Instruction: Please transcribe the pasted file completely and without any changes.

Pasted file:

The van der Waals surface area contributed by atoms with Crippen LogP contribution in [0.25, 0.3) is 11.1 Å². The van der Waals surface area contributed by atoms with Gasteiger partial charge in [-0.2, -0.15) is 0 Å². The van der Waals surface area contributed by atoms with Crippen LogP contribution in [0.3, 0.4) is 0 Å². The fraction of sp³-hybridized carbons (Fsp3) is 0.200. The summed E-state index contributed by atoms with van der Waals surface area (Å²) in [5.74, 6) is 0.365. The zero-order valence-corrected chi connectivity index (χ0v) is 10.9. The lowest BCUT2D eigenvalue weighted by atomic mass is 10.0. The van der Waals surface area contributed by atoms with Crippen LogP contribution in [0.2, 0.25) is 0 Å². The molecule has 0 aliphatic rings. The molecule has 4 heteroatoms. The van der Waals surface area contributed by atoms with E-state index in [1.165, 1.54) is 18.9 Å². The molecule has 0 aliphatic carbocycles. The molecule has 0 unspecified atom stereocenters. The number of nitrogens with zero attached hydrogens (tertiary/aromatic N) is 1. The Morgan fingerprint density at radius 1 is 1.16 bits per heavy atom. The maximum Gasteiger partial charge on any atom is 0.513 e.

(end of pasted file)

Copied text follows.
The van der Waals surface area contributed by atoms with Crippen LogP contribution in [0.25, 0.3) is 11.1 Å². The van der Waals surface area contributed by atoms with Gasteiger partial charge in [-0.2, -0.15) is 0 Å². The van der Waals surface area contributed by atoms with Crippen LogP contribution in [0.3, 0.4) is 0 Å². The fraction of sp³-hybridized carbons (Fsp3) is 0.200. The summed E-state index contributed by atoms with van der Waals surface area (Å²) in [5.74, 6) is 0.365. The zero-order valence-corrected chi connectivity index (χ0v) is 10.9. The lowest BCUT2D eigenvalue weighted by atomic mass is 10.0. The van der Waals surface area contributed by atoms with Crippen LogP contribution in [0.2, 0.25) is 0 Å². The molecule has 0 aliphatic rings. The molecule has 4 heteroatoms. The van der Waals surface area contributed by atoms with E-state index in [1.165, 1.54) is 18.9 Å². The molecule has 0 aliphatic carbocycles. The molecule has 0 unspecified atom stereocenters. The number of nitrogens with zero attached hydrogens (tertiary/aromatic N) is 1. The Morgan fingerprint density at radius 1 is 1.16 bits per heavy atom. The maximum Gasteiger partial charge on any atom is 0.513 e.